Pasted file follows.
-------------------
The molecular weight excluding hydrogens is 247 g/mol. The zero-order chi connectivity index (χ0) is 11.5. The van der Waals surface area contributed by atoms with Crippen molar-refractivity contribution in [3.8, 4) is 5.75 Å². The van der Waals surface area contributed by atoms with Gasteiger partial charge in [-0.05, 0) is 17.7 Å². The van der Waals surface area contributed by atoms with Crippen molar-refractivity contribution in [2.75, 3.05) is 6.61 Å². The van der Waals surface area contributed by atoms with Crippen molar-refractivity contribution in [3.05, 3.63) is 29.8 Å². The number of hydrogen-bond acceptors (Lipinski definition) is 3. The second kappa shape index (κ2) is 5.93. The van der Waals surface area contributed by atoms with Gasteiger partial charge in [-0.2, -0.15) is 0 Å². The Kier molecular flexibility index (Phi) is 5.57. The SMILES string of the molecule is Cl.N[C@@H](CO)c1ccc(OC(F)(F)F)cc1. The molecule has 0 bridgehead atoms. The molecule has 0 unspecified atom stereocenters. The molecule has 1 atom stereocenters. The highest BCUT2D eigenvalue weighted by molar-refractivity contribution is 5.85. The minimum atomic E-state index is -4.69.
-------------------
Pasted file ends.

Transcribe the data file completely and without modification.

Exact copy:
The molecular weight excluding hydrogens is 247 g/mol. The zero-order chi connectivity index (χ0) is 11.5. The van der Waals surface area contributed by atoms with Crippen molar-refractivity contribution in [3.8, 4) is 5.75 Å². The van der Waals surface area contributed by atoms with Gasteiger partial charge in [-0.05, 0) is 17.7 Å². The van der Waals surface area contributed by atoms with Crippen molar-refractivity contribution in [2.75, 3.05) is 6.61 Å². The van der Waals surface area contributed by atoms with Crippen molar-refractivity contribution in [3.05, 3.63) is 29.8 Å². The number of hydrogen-bond acceptors (Lipinski definition) is 3. The second kappa shape index (κ2) is 5.93. The van der Waals surface area contributed by atoms with Gasteiger partial charge in [-0.2, -0.15) is 0 Å². The Kier molecular flexibility index (Phi) is 5.57. The SMILES string of the molecule is Cl.N[C@@H](CO)c1ccc(OC(F)(F)F)cc1. The molecule has 0 bridgehead atoms. The molecule has 0 unspecified atom stereocenters. The molecule has 1 atom stereocenters. The highest BCUT2D eigenvalue weighted by molar-refractivity contribution is 5.85. The minimum atomic E-state index is -4.69.